Guemes Island Environmental Trust:

Water Quality Update

Sixteen years have passed since the United States Geological Survey (USGS) conducted its baseline study of the groundwater of Guemes Island. What has happened during all those years? Members of the Waterworks group decided to find out. In the Fall of 1991, USGS had collected water samples from 86 wells; in 2007 we were able to sample 54 of the same wells, and we hope to sample another eight or nine wells this Spring.

We measured the chloride concentrations (salt) and the electrical conductivity of the well water and compared our findings with the values determined by USGS in 1991. The good news is that overall we did see few changes in chloride concentrations. Especially in the interior of the island the chloride concentrations remained low, generally at 20 milligram per liter (mg/l) or below.

North Beach continues to be the area of concern, with several wells above the maximum acceptable chloride concentration of 250 mg/l. The values ranged from 14 – 350 mg/l, from very low to quite high. But even on North Beach, we saw in a few cases a decline in chlorides, most likely the result of lower water usage.

The best news is that wells that have been abandoned in the past, because of high chlorides, may actually recover. One of the two wells that used to provide water for the Potlatch Beach Water Association is now owned by the PUD. It is a back-up system in case something happens to the Reverse Osmosis System and in practice has not been used for many years. Chloride concentration went down from 300 to 30 mg/l. The Alverson Tract Property Owners’ old well, that served its community on North Beach for many years, was closed down in April, 2007. We determined a chloride concentration of 22 mg/l, a reduction from the 60-65mg/l about half a year earlier. On the other hand, a few abandoned wells north of Guemes Island Road along the waterside on North Beach still had chloride concentrations in the range of 140 –175 mg/l.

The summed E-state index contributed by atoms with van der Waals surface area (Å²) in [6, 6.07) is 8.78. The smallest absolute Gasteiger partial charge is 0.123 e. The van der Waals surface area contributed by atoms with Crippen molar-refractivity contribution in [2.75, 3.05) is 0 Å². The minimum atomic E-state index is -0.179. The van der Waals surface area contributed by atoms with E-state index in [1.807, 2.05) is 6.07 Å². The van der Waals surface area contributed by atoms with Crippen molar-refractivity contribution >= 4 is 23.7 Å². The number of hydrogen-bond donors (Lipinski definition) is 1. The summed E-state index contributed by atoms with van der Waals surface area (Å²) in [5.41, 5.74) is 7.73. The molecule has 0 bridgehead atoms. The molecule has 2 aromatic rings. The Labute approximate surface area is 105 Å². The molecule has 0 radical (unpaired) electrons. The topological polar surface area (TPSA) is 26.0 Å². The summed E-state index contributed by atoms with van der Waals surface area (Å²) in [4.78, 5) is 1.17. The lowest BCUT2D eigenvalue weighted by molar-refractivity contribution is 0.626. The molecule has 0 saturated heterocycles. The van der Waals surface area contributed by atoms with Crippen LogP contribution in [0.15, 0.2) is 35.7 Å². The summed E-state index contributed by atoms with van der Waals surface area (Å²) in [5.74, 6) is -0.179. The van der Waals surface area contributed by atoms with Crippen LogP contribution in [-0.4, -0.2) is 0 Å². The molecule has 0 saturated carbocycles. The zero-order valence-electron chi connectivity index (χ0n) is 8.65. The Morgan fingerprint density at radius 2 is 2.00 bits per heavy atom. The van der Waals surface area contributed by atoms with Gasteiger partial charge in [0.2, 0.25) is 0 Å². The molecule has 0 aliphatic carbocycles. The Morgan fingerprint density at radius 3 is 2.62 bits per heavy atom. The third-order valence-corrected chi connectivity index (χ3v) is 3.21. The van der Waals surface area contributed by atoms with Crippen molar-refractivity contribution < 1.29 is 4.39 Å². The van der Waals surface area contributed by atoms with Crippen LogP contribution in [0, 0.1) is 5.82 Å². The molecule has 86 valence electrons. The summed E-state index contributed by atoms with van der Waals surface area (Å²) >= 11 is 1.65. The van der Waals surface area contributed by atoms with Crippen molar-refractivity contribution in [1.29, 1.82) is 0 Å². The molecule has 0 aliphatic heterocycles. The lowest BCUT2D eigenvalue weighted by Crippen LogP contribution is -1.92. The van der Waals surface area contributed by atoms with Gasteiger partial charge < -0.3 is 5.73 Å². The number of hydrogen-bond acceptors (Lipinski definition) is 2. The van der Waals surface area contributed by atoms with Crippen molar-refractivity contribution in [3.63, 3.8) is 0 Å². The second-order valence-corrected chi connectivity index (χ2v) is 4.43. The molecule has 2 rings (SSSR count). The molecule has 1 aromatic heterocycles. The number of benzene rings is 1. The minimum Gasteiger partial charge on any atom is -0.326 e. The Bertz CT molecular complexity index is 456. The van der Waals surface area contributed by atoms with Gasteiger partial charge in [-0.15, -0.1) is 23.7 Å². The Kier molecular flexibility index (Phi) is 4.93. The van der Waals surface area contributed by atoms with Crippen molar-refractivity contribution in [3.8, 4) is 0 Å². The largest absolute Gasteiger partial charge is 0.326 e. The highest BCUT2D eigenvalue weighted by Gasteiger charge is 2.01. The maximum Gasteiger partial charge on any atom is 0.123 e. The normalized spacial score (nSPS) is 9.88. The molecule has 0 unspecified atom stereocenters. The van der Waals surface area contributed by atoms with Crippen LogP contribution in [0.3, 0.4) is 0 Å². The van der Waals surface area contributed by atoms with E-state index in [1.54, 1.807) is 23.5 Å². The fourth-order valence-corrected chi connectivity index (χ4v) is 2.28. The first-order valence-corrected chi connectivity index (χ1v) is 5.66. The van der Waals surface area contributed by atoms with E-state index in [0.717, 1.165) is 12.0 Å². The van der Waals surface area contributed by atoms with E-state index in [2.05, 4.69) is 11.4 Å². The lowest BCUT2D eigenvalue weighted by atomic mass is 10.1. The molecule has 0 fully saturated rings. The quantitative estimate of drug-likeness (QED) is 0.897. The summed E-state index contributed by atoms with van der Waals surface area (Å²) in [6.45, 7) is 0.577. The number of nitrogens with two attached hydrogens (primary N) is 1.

In both years the chloride concentrations were determined using the same field test-kit methods. Keep in mind that these kits have a limited accuracy, particularly at higher concentrations. The Maximum Contamination Level (MCL) of chlorides in drinking water, established by the Environmental Protection Agency, is 250 mg/l.

Electrical conductivity is an indication of the total ion concentration in the water, but it does not distinguish between particular ions, such as iron, magnesium, or sodium. It is measured with a conductivity meter. The temperature is recorded as well because conductivity increases with an increase in temperature. For various reasons, the conductivity data are harder to interpret than the chloride concentrations.

Chloride concentration and electrical conductivity and water temperature data will be posted on linetime.org. We are following the well-numbering system as used by the USGS and the identity of private well-owners remains confidential.

--Marianne Kooiman for GIET-Waterworks

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